Really? Google Arts and Culture? Really?

What handsome three boys you have.”
Said far too many strangers to my brothers and me when I was a little girl. Which was flattering, especially since I had pierced ears.  In my defense I also had a tragic mushroom-cut and an outgoing nature to boot. I was the loud Richardson boy. 

Eventually my passion for collecting frogs in the Summer was replaced with a collection of tiny metal Lip Smacker tins and tickle deodorant in the iconic domed polka-dot silo of a container.  I did not know who shot  J.R. but I used weekly Dallas T.V. Shows as a tutorial in proper hair feathering. 

The pack of girls with whom I grew up were not super girly either with the exception of Christie the ballerina. The rest of us played with Breyer Horses instead of Barbies. We would literally invent plot lines with toy horses to rival the twists and turns of any General Hospital episode. I took pictures of my horses with my pink Kodak camera and always ran out of flash bulbs before I ran out of film. 

 It was an amazing treat to have my own camera and a painful exercise for my Mother to pay for the off-center, overexposed 3 x 5 inch clustershots. A tiny kiosk to the West of Foodarama Grocery  was the collection point of film and once that film was developed, days later,  a rat hole to toss hard-earned money down into. Unfortunately there was no prior knowledge that your photograph would be crap. 

2018? Well, that’s a different story. With my endless storage of photographs which I see instantly and do not have to pay for, I may over-document a tiny amount, perhaps. I am most happy behind the lens taking pictures of others. When not taking wide-mouthed selfies.  So when Jack told me about Google’s Arts and Culture App which, among thousands of other useful aspects has the “Is Your Portrait in a Museum?” Activity, I was curious. He said he’d take my picture and instantly see which historical painting subject my face resembled. I was down.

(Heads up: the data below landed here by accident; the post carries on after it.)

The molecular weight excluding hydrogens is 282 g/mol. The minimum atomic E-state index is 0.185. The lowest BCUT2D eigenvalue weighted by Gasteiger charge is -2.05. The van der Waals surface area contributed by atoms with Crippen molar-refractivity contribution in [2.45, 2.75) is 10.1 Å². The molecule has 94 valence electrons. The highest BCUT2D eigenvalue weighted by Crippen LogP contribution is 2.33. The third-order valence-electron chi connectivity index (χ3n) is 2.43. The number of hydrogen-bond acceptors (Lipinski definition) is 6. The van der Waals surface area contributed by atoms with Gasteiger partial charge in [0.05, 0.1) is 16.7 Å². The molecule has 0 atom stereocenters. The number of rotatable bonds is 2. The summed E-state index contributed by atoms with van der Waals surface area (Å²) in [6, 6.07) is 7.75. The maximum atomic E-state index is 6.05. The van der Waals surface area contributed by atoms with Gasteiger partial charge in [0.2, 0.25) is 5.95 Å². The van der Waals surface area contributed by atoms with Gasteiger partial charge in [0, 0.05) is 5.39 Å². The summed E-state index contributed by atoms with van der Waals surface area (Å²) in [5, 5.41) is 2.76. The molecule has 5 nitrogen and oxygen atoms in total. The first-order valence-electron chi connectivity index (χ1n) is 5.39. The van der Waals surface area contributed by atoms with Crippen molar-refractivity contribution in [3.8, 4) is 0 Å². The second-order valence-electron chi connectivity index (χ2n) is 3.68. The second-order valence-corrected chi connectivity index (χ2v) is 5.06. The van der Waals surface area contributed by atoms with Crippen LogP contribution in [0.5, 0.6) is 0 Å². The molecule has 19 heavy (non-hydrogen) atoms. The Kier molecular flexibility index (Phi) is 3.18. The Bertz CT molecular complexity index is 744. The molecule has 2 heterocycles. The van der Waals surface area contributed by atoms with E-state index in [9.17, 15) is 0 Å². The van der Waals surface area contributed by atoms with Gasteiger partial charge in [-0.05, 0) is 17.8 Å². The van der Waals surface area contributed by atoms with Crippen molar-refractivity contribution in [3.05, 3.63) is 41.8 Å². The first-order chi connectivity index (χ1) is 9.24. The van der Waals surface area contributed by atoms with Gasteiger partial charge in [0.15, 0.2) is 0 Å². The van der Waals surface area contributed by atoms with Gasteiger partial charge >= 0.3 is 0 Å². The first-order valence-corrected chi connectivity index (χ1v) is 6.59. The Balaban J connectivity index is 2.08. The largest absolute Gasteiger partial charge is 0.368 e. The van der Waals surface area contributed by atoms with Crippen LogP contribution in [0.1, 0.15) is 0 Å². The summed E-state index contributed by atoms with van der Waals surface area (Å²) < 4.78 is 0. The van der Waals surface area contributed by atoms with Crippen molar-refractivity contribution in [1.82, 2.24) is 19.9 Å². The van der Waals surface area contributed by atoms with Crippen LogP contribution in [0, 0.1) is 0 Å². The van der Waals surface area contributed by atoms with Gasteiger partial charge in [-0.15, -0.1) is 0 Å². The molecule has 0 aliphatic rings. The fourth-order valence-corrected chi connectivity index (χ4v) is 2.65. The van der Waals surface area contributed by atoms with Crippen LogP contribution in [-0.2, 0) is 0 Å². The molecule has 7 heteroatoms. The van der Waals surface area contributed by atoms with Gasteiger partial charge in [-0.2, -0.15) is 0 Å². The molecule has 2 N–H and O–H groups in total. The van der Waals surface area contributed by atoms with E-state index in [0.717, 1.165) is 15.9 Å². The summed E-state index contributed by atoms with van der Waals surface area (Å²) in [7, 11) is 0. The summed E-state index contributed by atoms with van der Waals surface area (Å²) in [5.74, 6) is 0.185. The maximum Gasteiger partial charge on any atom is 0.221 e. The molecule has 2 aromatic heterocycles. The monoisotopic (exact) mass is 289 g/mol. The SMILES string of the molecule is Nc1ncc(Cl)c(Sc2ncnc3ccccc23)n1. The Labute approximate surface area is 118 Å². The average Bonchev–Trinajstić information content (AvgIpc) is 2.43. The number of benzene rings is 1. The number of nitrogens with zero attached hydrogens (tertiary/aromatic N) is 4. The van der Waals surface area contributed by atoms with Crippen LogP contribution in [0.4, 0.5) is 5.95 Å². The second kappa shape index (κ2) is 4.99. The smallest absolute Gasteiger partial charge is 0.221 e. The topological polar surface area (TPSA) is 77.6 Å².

Jack snapped my face.  Then waited a beat. Then began laughing from his gut’s gut. This app brought me right back to 1978’s King Super Drug in Maplewood Square with my two brothers. The historical figures my face most closely resembled were all DUDES. Every single one. Albeit, handsome men but seriously that brought my room down a notch. 

Sensing my shock, Jack decided to try again. I made a completely different face and to my relief neither George Washington nor George Washington Carver was my match this time but completely different men. 

Hair up? Guys. Hair down? Male. Silly face? Testosterone. Straight face? Mister. I encourage everyone to give it a try. Show me what you find! 







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